Bobby Abreu finds his place with the Dodgers


Less than two weeks after being released by the Angels, Bobby Abreu is making his presence felt with the Dodgers.

The 38-year-old outfielder entered Tuesday batting .296 (eight for 27) since joining the Dodgers on May 4, with four doubles and four runs batted in.

That included a bases-clearing double that helped lead the Dodgers to an 11-5 win over the Colorado Rockies on Sunday.

“I feel comfortable at the plate, no problems, and I’ve been swinging the bat OK,” said Abreu, a left-handed batter. “I’m happy to be here.”

Abreu, a 17-year veteran, has 2,397 hits but his production and role with the Angels had diminished. Abreu was released and 20-year-old outfielder Mike Trout was promoted from triple-A Salt Lake.

“I know he’s getting older and I know [the Angels] got crowded over there,” Dodgers Manager Don Mattingly said of Abreu. “But to me he’s a tough out. This guy is just a good hitter.

“Now, do I think he’s going to drive in 100 [runs] and be able to play every day? I don’t,” Mattingly said. “But if we keep him strong and match him up” in favorable spots against opposing pitchers “he’s going to be good for us, another solid bat.”

Hershiser weighs in

It was Orel Hershiser bobblehead night at Dodger Stadium, and before the game the former Dodgers pitching great said “there’s a lot of hope” among Dodgers fans about the team’s new ownership.

“I’m really excited and I think the Dodgers fans are responding,” said Hershiser, winner of the National League Cy Young Award and the World Series most valuable player in 1988. “I know it’s early in the season but to have the team performing so well, it really gives the new ownership great momentum.”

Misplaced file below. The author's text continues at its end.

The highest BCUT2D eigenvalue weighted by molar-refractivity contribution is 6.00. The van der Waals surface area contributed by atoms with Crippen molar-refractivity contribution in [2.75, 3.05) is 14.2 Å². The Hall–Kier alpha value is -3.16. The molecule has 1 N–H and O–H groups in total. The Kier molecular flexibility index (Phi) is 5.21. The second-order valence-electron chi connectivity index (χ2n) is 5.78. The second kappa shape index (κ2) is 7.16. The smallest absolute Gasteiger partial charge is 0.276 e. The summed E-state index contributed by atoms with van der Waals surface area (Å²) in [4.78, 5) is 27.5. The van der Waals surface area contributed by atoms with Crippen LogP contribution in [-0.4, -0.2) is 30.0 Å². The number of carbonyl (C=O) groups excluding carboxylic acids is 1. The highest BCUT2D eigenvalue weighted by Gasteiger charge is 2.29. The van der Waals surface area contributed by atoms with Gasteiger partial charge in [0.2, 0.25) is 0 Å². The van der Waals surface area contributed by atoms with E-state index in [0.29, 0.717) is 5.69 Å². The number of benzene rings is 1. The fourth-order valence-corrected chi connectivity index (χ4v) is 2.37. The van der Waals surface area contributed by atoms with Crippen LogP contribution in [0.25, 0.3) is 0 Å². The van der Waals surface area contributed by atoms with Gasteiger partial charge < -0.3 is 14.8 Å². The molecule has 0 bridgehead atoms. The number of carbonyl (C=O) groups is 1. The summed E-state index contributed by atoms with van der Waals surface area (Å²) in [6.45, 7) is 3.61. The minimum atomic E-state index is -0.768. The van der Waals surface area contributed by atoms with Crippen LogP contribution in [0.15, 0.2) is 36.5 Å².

Hershiser threw out the ceremonial first pitch to the Dodgers’ Clayton Kershaw, last year’s Cy Young Award winner.

“He’s not reached even close to his full potential,” Hershiser said of the 24-year-old Kershaw. “He’s still learning as a pitcher, learning himself, learning how to get through those outings when he doesn’t have his best stuff. And even his best stuff is not his best yet.”

Ethier in center field

With Matt Kemp going on the disabled list, Dodgers right fielder Andre Ethier was pressed into duty as the team’s center fielder Tuesday night and caught a fly ball from Arizona’s Gerardo Parra for the game’s first out.

It was the first time Ethier started a regular-season game in center field in his seven-year career, although he did play center field for the NL in the 2010 All-Star game.

Tony Gwynn Jr. is expected to be Kemp’s primary replacement in center field, but with the Dodgers playing an afternoon game Wednesday after Tuesday night’s game, Mattingly rested Gwynn and turned to Ethier.

“I told Donnie it doesn’t matter where you put me in the outfield, as long as it gives us the best shot that day,” Ethier said.